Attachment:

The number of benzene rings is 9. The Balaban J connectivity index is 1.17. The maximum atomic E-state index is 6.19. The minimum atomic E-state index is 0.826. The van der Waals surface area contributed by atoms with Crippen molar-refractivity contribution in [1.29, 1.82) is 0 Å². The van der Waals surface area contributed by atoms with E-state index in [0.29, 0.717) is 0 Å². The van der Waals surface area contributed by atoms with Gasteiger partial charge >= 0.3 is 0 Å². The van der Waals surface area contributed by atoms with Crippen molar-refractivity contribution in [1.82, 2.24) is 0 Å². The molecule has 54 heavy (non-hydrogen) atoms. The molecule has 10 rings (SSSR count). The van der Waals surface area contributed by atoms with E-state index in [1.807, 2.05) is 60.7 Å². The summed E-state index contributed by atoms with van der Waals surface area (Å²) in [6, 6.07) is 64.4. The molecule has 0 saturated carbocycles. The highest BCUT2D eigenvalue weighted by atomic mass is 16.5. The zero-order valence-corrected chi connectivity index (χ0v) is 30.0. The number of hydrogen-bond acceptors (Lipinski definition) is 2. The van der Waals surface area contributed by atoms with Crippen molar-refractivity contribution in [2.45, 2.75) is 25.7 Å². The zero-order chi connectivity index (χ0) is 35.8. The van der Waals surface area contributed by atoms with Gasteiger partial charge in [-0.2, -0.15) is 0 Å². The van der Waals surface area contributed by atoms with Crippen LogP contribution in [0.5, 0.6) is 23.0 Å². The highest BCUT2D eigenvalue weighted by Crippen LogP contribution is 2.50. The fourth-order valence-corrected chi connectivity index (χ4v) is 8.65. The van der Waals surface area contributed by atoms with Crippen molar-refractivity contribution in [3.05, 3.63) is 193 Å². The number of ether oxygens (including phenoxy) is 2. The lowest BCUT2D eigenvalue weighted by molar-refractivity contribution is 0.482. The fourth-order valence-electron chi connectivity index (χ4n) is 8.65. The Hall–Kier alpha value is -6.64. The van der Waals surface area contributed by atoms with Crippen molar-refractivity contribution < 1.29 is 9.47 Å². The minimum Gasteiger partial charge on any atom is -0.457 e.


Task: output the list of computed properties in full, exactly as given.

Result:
The number of benzene rings is 9. The Balaban J connectivity index is 1.17. The maximum atomic E-state index is 6.19. The minimum atomic E-state index is 0.826. The van der Waals surface area contributed by atoms with Crippen molar-refractivity contribution in [1.29, 1.82) is 0 Å². The van der Waals surface area contributed by atoms with E-state index in [0.29, 0.717) is 0 Å². The van der Waals surface area contributed by atoms with Gasteiger partial charge >= 0.3 is 0 Å². The van der Waals surface area contributed by atoms with Crippen molar-refractivity contribution in [1.82, 2.24) is 0 Å². The molecule has 54 heavy (non-hydrogen) atoms. The molecule has 10 rings (SSSR count). The van der Waals surface area contributed by atoms with E-state index in [1.807, 2.05) is 60.7 Å². The summed E-state index contributed by atoms with van der Waals surface area (Å²) in [6, 6.07) is 64.4. The molecule has 0 saturated carbocycles. The highest BCUT2D eigenvalue weighted by atomic mass is 16.5. The zero-order valence-corrected chi connectivity index (χ0v) is 30.0. The number of hydrogen-bond acceptors (Lipinski definition) is 2. The van der Waals surface area contributed by atoms with Crippen molar-refractivity contribution in [2.45, 2.75) is 25.7 Å². The zero-order chi connectivity index (χ0) is 35.8. The van der Waals surface area contributed by atoms with Gasteiger partial charge in [-0.2, -0.15) is 0 Å². The van der Waals surface area contributed by atoms with Crippen LogP contribution in [0.5, 0.6) is 23.0 Å². The highest BCUT2D eigenvalue weighted by Crippen LogP contribution is 2.50. The fourth-order valence-corrected chi connectivity index (χ4v) is 8.65. The van der Waals surface area contributed by atoms with Crippen molar-refractivity contribution in [3.05, 3.63) is 193 Å². The number of ether oxygens (including phenoxy) is 2. The lowest BCUT2D eigenvalue weighted by molar-refractivity contribution is 0.482. The fourth-order valence-electron chi connectivity index (χ4n) is 8.65. The Hall–Kier alpha value is -6.64. The van der Waals surface area contributed by atoms with Crippen molar-refractivity contribution < 1.29 is 9.47 Å². The minimum Gasteiger partial charge on any atom is -0.457 e.